Where Beckett soars, as is no surprise for his background as a social worker in England, is his role as social analyst, and he does a rather magnificent job of blending both simple language (akin to the low educated future tribe of Cloud Atlas) and sociological commentary on the role of conservatism and iconoclasm in the microcosm of his 500 person inbred colony. As the colony loses touch with the written word and can’t seem to remember how to invent new language (or anything else for that matter), their social structure handed down through five generations begins to fail as they have no method of creative renewal, constantly waiting for the return of their Earthen relief and salvation.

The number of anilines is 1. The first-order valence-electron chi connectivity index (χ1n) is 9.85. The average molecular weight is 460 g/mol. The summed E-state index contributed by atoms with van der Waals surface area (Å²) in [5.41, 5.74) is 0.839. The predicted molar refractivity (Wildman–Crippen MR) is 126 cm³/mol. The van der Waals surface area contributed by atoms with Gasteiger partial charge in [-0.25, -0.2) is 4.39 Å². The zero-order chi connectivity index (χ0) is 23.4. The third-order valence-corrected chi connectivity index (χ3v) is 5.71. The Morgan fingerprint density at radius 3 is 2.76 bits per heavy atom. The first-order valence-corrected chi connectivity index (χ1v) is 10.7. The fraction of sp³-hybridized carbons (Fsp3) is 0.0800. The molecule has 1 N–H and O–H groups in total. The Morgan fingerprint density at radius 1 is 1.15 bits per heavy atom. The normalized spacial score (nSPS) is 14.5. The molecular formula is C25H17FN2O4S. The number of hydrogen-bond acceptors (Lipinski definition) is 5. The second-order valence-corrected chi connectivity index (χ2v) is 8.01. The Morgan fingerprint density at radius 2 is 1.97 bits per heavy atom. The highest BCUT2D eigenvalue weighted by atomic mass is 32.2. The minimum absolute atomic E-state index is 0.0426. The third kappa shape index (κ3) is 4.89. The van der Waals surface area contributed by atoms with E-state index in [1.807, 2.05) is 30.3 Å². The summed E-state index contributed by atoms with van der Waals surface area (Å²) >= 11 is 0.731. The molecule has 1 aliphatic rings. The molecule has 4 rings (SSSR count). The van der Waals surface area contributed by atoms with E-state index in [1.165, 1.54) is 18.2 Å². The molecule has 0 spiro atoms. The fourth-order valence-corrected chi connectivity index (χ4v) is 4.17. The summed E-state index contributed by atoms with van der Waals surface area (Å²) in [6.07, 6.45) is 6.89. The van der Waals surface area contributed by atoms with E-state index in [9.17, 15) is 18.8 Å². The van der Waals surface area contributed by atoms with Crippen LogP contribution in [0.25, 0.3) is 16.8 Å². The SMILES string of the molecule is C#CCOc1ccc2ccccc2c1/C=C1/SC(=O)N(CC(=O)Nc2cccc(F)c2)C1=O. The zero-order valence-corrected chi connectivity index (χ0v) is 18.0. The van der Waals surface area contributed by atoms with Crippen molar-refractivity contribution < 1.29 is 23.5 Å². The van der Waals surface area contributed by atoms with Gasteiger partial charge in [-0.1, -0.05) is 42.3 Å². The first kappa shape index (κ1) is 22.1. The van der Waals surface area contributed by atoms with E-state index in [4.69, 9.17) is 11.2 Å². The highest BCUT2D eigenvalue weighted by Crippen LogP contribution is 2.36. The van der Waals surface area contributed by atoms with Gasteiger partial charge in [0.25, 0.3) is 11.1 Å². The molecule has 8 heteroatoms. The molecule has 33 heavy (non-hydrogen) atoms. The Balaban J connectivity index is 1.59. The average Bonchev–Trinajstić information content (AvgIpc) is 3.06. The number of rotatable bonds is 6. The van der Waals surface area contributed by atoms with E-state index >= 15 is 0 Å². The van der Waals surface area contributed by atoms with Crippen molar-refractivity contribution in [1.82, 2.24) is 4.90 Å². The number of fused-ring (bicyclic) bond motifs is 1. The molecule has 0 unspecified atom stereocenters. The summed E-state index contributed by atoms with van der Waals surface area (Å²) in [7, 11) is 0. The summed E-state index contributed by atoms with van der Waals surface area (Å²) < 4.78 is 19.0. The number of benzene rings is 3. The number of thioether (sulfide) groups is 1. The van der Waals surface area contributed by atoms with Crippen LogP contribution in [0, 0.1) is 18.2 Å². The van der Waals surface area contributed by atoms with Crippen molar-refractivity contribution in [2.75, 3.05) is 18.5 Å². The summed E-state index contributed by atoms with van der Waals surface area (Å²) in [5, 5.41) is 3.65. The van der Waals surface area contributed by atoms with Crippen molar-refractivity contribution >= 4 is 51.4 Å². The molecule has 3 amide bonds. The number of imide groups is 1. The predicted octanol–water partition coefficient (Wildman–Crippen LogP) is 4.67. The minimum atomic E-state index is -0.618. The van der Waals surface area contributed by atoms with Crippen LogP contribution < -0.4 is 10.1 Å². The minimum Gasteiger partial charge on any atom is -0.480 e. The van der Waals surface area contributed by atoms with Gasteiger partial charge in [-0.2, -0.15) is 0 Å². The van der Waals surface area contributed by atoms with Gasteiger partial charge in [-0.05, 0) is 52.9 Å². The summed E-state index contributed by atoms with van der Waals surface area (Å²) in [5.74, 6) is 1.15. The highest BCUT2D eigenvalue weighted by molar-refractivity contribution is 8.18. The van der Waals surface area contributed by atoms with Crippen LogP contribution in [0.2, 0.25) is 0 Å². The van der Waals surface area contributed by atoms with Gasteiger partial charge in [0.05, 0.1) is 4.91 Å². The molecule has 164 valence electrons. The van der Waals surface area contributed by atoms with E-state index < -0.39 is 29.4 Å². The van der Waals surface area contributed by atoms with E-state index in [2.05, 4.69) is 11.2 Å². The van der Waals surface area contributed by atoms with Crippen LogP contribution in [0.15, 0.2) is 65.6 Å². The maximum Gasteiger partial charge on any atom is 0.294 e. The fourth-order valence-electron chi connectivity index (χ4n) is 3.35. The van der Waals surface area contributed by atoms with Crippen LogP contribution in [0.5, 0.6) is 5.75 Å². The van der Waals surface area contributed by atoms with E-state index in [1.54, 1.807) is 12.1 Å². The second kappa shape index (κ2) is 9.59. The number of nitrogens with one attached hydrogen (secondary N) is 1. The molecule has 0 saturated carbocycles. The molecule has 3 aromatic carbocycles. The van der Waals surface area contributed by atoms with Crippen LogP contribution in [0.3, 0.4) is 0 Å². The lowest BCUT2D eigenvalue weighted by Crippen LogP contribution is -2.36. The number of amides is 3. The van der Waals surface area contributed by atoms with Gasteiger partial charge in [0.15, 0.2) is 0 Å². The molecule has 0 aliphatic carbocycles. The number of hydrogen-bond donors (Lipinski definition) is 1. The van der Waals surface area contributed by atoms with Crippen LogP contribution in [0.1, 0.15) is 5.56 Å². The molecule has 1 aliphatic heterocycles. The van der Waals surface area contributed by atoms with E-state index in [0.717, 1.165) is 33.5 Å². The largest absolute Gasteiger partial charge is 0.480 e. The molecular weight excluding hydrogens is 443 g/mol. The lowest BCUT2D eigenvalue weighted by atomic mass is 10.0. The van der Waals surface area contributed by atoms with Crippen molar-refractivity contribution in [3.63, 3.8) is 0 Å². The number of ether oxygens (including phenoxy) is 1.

The multi-thematic story touches on both Christian mythology and Human societal urges without being overt, inauthentic, or dogmatic. The colony begins to understand the betrayal of tradition, even murder, and the twisted and imperfect mythology handed down from Earth (Hitler killed Jesus, you know). Chapters from different character points of view help shed the story and confound the conflicting perspectives wonderfully. All this blends seamlessly in adventure as exiled youth drive to discover novel and sustainable lands while yearning to stay connected with people who no longer respect them and their new ideas.

The novel was regarded with an Arthur C. Clarke award and made some other lists of best novels when it was first published in 2012. The paperback hit stateside this last April and is worth a read or listen.

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A Hero’s Companion

 

JCCompanion